First for music news
This Week's Issue
You’re logged in

London WC2 LA2

Meet [a]Cake[/a], five men from California led by [B]John McCrea[/B] and armed with a world view that's off-centre, wry and, after prolonged exposure, really rather annoying...

London WC2 LA2

There is a question that has long perplexed rock scholars: namely, does comedy belong in popular music? A more pertinent version of this is: does irony belong in American bands?



Meet [a]Cake[/a], five men from California led by John McCrea and armed with a world view that's off-centre, wry and, after prolonged exposure, really rather annoying. Musically, [a]Cake[/a] are GCSE-level Pavement, but don't worry, because they aren't really about music. [a]Cake[/a]'s purpose on earth is to act as a vessel for McCrea's lyrics. These are songs with lovably off-beat titles such as 'Satan Is My Motor' and 'Sheep Go To Heaven' ([I]"...goats go to hell"[/I]), whose choruses the audience will sing before they've even been played.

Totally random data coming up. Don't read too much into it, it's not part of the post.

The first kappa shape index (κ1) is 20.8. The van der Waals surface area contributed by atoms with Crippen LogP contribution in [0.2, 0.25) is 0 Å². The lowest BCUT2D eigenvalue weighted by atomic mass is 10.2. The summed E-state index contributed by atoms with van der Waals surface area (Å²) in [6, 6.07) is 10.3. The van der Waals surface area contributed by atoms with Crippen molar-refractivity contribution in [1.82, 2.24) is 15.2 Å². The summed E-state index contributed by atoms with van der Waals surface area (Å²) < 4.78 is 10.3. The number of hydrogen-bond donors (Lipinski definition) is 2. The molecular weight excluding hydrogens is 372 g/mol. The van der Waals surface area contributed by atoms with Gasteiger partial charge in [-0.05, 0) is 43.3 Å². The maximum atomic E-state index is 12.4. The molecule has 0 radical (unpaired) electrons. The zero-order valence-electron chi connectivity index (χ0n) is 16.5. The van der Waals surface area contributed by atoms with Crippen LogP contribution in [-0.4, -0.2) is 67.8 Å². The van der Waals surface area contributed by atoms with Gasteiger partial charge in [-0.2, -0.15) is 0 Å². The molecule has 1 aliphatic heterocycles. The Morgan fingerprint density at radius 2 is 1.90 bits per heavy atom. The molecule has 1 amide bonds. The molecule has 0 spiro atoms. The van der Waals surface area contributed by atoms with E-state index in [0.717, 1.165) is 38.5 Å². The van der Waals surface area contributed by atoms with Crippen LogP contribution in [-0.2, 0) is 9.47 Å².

Occasionally though, McCrea gets bored of being the joker. He has feelings you see. So we get the odd lovelorn missive like 'Mexico' where the lighters come out in non-ironic force. But it's too little too late and behind McCrea's beanie hat, beard and shades it's hard not to imagine an arched eyebrow and smug grin. And behind that - ultimately very little.

To rate this track, log in to NME.COM

To read all our reviews first - days before they appear online - check out NME magazine, on sale every Wednesday

Comments

Please login to add your comment.

More Videos
More
Latest Tickets - Booking Now
 
Know Your NME
 

 
NME Store & Framed Prints
Most Read Reviews
Popular This Week
Inside NME.COM
On NME.COM Today